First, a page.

This strategy was developed in 1998 when representatives of all state institutions, of all political parties, intellectuals and surviving dignitaries of the former monarchy, as well as both the First and Second republics, gathered every Saturday for more ten months with the objective of answering two questions: how the Rwandan tragedy came to happen and how, from the ashes, to rebuild a peaceful, prosperous and vibrant country.
In parallel, every Sunday a radio show hosted by inquisitive journalists interviewed some of the direct protagonists of Rwanda’s recent history, taking questions from the public by phone for hours.
People were glued to their radios, for many it was the first time that they could start to make sense of the catastrophe that had shattered their lives.
From what was to become known as the ‘Urugwiro town-hall meetings’ came most of the subsequent key national programs: Gacaca, Decentralization, the 2003 Constitution, Vision 2020 development plan, the Office of the Ombudsman, the National Police, and so on.
The rationale behind the comprehensiveness of the strategy was that the programs would be mutually reinforcing and synergetic.
Ten years down the road how do Rwandans see things progressing? In 2007, for the first time, Rwanda was included in World Values Survey.
Out of 55 countries comprising Western democracies, most of Central and Eastern Europe, most emerging countries and a few of the least developed ones, the survey noted that Rwandans have the highest proportion of people who feels that the top priority for their country should be having strong defense forces; the second highest proportion of the population saying that they have ‘a great deal of confidence’ in the police and the third highest proportion in their Parliament; Rwanda ranks 6th for levels of confident in political parties.
But Rwanda comes in third from last for the proportion of those who believe that ‘most people can be trusted’, with only 5% believing so.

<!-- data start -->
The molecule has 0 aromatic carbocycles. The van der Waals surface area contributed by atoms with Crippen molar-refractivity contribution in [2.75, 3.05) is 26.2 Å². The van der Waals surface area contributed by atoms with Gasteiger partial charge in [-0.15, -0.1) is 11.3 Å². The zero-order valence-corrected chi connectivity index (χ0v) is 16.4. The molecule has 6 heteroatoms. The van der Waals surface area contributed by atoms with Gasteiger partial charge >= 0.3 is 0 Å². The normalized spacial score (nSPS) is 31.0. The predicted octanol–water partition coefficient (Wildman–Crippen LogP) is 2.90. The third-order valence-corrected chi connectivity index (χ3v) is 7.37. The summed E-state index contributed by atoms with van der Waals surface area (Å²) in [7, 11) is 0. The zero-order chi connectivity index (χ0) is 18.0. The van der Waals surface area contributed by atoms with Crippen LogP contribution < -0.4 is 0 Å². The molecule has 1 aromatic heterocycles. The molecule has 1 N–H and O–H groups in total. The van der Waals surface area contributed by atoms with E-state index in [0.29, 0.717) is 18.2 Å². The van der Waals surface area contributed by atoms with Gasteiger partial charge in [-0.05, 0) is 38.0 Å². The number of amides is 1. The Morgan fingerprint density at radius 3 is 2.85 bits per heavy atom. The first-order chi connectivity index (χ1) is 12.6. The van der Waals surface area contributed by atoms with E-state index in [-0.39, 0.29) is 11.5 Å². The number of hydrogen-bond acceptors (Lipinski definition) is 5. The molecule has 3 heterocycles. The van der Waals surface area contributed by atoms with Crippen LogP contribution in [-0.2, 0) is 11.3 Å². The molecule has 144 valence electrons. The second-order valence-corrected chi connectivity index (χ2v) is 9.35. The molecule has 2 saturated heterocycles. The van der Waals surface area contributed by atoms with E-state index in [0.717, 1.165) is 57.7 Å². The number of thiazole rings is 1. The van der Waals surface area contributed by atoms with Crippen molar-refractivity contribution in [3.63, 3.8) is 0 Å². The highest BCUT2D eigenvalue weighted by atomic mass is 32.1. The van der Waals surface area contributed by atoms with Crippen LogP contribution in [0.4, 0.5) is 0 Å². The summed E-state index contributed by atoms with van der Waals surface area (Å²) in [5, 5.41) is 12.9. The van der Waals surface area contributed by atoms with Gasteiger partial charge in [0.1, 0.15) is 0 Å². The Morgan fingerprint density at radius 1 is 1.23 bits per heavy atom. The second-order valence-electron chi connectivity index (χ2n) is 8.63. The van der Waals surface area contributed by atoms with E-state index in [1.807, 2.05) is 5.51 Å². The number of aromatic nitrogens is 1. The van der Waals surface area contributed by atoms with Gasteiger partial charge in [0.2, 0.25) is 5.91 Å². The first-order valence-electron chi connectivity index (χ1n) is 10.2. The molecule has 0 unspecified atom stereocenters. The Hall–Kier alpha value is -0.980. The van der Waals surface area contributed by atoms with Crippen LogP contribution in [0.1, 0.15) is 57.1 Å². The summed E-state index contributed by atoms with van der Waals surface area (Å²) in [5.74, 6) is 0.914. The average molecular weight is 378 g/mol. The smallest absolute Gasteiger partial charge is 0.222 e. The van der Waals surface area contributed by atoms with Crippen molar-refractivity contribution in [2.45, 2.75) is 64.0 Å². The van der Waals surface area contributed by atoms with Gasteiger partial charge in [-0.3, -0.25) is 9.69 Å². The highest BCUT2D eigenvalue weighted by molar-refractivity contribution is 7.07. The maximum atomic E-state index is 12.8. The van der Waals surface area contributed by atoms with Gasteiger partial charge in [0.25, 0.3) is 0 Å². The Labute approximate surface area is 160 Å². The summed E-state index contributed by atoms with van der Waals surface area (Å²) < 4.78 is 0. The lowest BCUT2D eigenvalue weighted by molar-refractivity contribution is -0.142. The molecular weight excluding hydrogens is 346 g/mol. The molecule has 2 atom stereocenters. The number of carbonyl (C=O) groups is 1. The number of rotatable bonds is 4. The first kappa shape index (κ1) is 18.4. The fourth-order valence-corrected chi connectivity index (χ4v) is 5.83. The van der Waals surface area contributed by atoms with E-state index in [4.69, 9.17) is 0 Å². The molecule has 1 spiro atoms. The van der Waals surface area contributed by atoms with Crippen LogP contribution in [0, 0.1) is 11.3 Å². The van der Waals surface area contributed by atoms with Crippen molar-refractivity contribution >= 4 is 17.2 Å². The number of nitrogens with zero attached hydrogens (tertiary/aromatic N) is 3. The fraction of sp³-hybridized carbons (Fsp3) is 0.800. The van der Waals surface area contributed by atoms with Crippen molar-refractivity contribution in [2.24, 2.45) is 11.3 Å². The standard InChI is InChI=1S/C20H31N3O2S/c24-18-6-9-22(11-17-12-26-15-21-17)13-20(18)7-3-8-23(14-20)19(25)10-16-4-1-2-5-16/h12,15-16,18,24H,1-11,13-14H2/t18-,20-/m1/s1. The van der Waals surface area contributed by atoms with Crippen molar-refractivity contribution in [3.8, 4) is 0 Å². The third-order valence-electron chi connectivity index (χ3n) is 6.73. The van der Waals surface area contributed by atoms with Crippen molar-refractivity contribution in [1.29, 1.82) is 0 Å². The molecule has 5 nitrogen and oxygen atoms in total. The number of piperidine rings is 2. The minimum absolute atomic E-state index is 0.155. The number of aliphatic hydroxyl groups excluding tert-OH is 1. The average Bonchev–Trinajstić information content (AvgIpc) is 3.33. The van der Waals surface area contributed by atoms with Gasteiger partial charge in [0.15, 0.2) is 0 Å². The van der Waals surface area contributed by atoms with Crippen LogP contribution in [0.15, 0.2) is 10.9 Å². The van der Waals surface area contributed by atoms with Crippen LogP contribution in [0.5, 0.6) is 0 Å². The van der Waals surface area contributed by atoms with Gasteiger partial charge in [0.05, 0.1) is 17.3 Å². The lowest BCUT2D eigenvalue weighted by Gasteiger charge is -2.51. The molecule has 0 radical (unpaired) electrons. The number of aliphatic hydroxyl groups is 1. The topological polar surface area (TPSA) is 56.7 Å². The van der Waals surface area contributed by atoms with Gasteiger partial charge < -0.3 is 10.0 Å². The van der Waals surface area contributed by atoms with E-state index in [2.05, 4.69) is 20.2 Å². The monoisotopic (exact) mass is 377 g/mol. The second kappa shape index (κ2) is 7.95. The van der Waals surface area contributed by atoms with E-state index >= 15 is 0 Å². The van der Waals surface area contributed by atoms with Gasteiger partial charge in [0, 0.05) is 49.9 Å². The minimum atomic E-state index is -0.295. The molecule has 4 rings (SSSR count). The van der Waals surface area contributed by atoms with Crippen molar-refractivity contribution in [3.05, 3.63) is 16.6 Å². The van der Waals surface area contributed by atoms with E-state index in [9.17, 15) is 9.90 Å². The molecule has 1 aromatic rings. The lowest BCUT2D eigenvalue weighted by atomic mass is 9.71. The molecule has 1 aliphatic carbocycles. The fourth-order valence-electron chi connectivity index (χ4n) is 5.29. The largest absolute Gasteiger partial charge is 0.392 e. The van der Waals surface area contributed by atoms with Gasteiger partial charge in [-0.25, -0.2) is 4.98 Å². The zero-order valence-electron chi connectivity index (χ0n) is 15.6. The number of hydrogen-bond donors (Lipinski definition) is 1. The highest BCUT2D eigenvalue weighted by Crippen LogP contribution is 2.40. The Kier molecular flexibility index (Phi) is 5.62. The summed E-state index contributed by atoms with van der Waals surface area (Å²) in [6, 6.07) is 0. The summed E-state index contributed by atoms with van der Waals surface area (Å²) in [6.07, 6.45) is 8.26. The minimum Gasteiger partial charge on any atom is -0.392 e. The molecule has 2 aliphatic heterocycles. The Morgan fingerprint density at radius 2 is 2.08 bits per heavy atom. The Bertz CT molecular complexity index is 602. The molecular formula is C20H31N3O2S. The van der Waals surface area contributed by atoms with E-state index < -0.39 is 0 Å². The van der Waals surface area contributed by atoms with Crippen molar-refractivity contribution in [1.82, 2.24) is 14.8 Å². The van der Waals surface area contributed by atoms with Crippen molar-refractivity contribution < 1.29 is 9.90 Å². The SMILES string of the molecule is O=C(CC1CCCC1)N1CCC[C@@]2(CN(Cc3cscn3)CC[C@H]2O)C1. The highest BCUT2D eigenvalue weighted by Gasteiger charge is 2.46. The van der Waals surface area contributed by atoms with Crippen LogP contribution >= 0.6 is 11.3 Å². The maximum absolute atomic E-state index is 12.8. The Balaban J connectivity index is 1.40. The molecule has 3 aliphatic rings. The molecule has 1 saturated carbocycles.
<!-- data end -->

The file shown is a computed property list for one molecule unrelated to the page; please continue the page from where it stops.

This account of high levels of confidence in state institutions and low levels of social trust correspond closely to the results of many other surveys.
They suggest that state institutions - with their peculiar set up - are the driving force of the national cohesion process, while society is still held back by deeply seated mistrust.
These surveys validate the government’s strategy of a cautious and gradual shift towards confrontational politics, which critics mostly from outside would have Rwanda adopt immediately.
And real progress is being made to improve levels of social trust. With the Gacaca process now nearing closure, a sense of social appeasement that was already perceptible last year is gaining momentum.
As the April genocide commemoration month ends, a police spokesperson revealed last week that unlike previous commemorations, when survivors were intimidated, threatened and sometimes killed, this year’s commemoration was generally free of such incidents.
I read this as a sign of increasing social cohesion, rather than emerging instability.
The aurthor is a policy advisor in Office of the President of Rwanda and author of forthcoming book Rwanda: The Popular Genocide.